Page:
The home-run surge and baseball's new run environment have turned their share of heads - for better and worse. Goose Gossage, for one, is not a fan of Major League Baseball's current product.
"I can't watch these games anymore," the outspoken Hall of Fame reliever told Bob Nightengale of USA Today. "It's not baseball. It's unwatchable. A lot of the strategy of the game, the beauty of the game, it's all gone.
"It's like a video game now," continued Gossage, who retired in 1994. "It's home run derby with their (expletive) launch angle every night."
MLB hitters are on pace to break the record for home runs hit in a single season a mere two seasons after setting a new all-time high. In 2017, led by Aaron Judge and Giancarlo Stanton, hitters combined for 6,105 dingers, obliterating the previous record of 5,693 set in 2000. The 2019 season has already featured 5,249 home runs.
The current campaign could become the third season in baseball history to feature four different 50-homer players after 1998 (Mark McGwire, Sammy Sosa, Ken Griffey Jr., and Greg Vaughn) and 2001 (Barry Bonds, Sosa, Luis Gonzalez, and Alex Rodriguez). Cody Bellinger, Mike Trout, Christian Yelich, and Pete Alonso are all on pace to reach 50 homers, with Ronald Acuna Jr. and Jorge Soler sitting at 35 apiece.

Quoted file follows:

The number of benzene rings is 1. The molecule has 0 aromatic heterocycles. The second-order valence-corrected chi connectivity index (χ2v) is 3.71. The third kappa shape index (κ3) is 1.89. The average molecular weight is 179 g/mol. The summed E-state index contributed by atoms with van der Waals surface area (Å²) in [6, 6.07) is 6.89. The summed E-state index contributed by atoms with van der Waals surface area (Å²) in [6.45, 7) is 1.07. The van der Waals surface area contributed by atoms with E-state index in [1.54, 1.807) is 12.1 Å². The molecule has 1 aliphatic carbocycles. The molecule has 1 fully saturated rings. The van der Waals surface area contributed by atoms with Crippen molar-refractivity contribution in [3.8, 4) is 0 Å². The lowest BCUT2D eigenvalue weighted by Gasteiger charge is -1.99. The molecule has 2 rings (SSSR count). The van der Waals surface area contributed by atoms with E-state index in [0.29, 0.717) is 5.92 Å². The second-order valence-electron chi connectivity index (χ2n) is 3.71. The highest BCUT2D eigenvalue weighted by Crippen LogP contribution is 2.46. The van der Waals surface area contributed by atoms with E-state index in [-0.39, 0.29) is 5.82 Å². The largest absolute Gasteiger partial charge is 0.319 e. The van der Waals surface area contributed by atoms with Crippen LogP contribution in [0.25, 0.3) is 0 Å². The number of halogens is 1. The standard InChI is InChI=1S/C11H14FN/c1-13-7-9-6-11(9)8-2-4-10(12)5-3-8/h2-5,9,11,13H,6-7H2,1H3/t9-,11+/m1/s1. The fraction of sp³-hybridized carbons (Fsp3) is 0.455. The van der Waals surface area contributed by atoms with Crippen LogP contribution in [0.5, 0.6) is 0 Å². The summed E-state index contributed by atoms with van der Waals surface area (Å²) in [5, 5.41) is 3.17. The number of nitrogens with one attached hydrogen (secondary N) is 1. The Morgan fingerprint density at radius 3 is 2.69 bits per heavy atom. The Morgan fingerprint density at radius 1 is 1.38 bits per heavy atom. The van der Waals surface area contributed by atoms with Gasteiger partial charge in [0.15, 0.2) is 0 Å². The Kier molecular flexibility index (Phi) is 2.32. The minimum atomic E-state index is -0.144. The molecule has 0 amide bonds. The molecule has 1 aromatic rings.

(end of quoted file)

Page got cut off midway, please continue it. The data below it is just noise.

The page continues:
"All anybody wants to do is launch the ball," said former player and manager Lou Piniella. "They're making the ballparks smaller, the balls tighter, and all we're seeing is home runs. There are no hit-and-runs. No stolen bases. Nothing."
In 2018, MLB players combined to swipe 2,474 bags, which is the fewest since 1994, when the season was shortened by a strike. 2019 could set another new low with 1,734 so far this year.